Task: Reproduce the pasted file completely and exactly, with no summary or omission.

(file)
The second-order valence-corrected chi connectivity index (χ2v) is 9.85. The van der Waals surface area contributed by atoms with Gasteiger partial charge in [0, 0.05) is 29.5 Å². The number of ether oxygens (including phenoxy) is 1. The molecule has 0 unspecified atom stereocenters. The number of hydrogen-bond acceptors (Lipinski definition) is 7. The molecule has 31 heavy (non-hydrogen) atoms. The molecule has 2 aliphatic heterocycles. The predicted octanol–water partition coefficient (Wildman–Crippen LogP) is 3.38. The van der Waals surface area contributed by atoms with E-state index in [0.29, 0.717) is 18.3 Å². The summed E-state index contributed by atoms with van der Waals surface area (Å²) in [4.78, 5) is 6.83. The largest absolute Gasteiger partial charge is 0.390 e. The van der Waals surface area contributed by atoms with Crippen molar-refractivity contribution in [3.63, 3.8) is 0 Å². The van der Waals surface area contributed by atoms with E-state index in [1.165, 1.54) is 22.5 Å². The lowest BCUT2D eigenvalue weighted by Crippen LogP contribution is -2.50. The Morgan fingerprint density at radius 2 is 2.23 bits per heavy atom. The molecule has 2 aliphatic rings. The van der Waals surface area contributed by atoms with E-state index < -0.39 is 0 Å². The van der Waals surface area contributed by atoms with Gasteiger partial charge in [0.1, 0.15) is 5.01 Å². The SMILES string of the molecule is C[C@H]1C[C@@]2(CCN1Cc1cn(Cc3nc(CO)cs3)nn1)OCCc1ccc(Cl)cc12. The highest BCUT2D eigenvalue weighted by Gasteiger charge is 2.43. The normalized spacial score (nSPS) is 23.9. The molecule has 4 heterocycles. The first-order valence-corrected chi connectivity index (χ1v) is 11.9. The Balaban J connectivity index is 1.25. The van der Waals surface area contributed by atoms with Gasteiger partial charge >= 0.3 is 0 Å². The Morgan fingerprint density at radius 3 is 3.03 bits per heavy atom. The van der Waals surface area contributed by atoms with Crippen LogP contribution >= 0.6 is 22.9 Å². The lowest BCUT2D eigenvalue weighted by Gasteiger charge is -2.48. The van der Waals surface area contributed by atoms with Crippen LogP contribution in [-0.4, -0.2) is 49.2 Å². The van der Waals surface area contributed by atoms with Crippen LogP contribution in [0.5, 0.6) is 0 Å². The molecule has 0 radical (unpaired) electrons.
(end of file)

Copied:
The second-order valence-corrected chi connectivity index (χ2v) is 9.85. The van der Waals surface area contributed by atoms with Gasteiger partial charge in [0, 0.05) is 29.5 Å². The number of ether oxygens (including phenoxy) is 1. The molecule has 0 unspecified atom stereocenters. The number of hydrogen-bond acceptors (Lipinski definition) is 7. The molecule has 31 heavy (non-hydrogen) atoms. The molecule has 2 aliphatic heterocycles. The predicted octanol–water partition coefficient (Wildman–Crippen LogP) is 3.38. The van der Waals surface area contributed by atoms with E-state index in [0.29, 0.717) is 18.3 Å². The summed E-state index contributed by atoms with van der Waals surface area (Å²) in [4.78, 5) is 6.83. The largest absolute Gasteiger partial charge is 0.390 e. The van der Waals surface area contributed by atoms with Crippen molar-refractivity contribution in [3.63, 3.8) is 0 Å². The van der Waals surface area contributed by atoms with E-state index in [1.165, 1.54) is 22.5 Å². The lowest BCUT2D eigenvalue weighted by Crippen LogP contribution is -2.50. The Morgan fingerprint density at radius 2 is 2.23 bits per heavy atom. The molecule has 2 aliphatic rings. The van der Waals surface area contributed by atoms with E-state index < -0.39 is 0 Å². The van der Waals surface area contributed by atoms with Gasteiger partial charge in [0.1, 0.15) is 5.01 Å². The SMILES string of the molecule is C[C@H]1C[C@@]2(CCN1Cc1cn(Cc3nc(CO)cs3)nn1)OCCc1ccc(Cl)cc12. The highest BCUT2D eigenvalue weighted by Gasteiger charge is 2.43. The normalized spacial score (nSPS) is 23.9. The molecule has 4 heterocycles. The first-order valence-corrected chi connectivity index (χ1v) is 11.9. The Balaban J connectivity index is 1.25. The van der Waals surface area contributed by atoms with Gasteiger partial charge >= 0.3 is 0 Å². The Morgan fingerprint density at radius 3 is 3.03 bits per heavy atom. The van der Waals surface area contributed by atoms with Crippen LogP contribution >= 0.6 is 22.9 Å². The lowest BCUT2D eigenvalue weighted by Gasteiger charge is -2.48. The van der Waals surface area contributed by atoms with Crippen LogP contribution in [-0.4, -0.2) is 49.2 Å². The van der Waals surface area contributed by atoms with Crippen LogP contribution in [0.5, 0.6) is 0 Å². The molecule has 0 radical (unpaired) electrons.